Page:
Magic Number

To solve this level, you only need to provide the Ethernaut with a Solver, a contract that responds to whatIsTheMeaningOfLife() with the right number.

Easy right? Well… there’s a catch.

The solver’s code needs to be really tiny. Really reaaaaaallly tiny. Like freakin’ really really itty-bitty tiny: 10 opcodes at most.

Hint: Perhaps its time to leave the comfort of the Solidity compiler momentarily, and build this one by hand O_o. That’s right: Raw EVM bytecode.

Good luck!

// SPDX-License-Identifier: MIT
pragma solidity ^0.8.0;

contract MagicNum {

  address public solver;

  constructor() {}

  function setSolver(address _solver) public {
    solver = _solver;



I recommand using this playground to debug what your are doing.

// SPDX-License-Identifier: UNLICENSED
pragma solidity ^0.8.13;

import "forge-std/Script.sol";
import "forge-std/console.sol";

interface Solver {
  function whatIsTheMeaningOfLife() external returns(uint);

interface MagicNum {
  function solver() external returns(address);
  function setSolver(address _solver) external;

contract POC is Script {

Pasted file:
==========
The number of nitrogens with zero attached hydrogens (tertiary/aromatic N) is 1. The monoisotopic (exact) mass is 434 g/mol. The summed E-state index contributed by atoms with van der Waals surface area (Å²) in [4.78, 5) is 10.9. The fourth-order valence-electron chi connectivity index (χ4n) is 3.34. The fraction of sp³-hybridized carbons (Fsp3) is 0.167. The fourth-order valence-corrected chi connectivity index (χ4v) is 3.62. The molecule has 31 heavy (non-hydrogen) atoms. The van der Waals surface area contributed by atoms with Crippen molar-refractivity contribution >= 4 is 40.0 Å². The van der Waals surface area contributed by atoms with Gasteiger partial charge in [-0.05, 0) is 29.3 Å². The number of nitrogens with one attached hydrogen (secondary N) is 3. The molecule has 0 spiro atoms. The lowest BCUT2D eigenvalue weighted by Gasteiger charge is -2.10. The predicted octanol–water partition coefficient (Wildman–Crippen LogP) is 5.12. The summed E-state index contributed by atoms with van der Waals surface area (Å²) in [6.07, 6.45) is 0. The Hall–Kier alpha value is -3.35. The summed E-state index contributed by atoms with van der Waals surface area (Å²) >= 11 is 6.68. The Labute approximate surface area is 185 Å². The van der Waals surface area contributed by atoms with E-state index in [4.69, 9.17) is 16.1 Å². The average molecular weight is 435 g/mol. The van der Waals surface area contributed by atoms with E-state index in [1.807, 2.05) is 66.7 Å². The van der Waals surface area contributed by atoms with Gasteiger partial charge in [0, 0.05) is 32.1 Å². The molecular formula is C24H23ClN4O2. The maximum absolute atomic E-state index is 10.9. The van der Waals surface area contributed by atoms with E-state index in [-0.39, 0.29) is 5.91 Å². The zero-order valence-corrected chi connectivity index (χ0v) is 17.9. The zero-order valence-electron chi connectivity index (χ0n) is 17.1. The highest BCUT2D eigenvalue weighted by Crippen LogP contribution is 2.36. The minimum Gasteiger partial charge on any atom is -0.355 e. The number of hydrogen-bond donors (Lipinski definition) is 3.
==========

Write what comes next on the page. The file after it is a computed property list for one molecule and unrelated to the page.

function run() external {
        uint256 deployerPrivateKey = vm.envUint("PRIVATE_KEY");
        address addr = vm.envAddress("INSTANCE_18");


        MagicNum magicNum = MagicNum(addr);

        address deployedAddress;

        assembly {
          let ptr := mload(0x40)
          let paddedBytes := shl(mul(8, 13), 0x69602a60005260206000f3600052600a6016f3)
          mstore(ptr, paddedBytes)
          deployedAddress := create(0, ptr, 19)




There are two parts in this byte code : 0x69{602a60005260206000f3}600052600a6016f3 . The part inside the curly braces {} correspond to the part that will be deployed by the contract constructor (which is the part outside the curly braces).

Each two digit byte corresponnd to an op code + its following parameters if expected.


Then if we call the return value: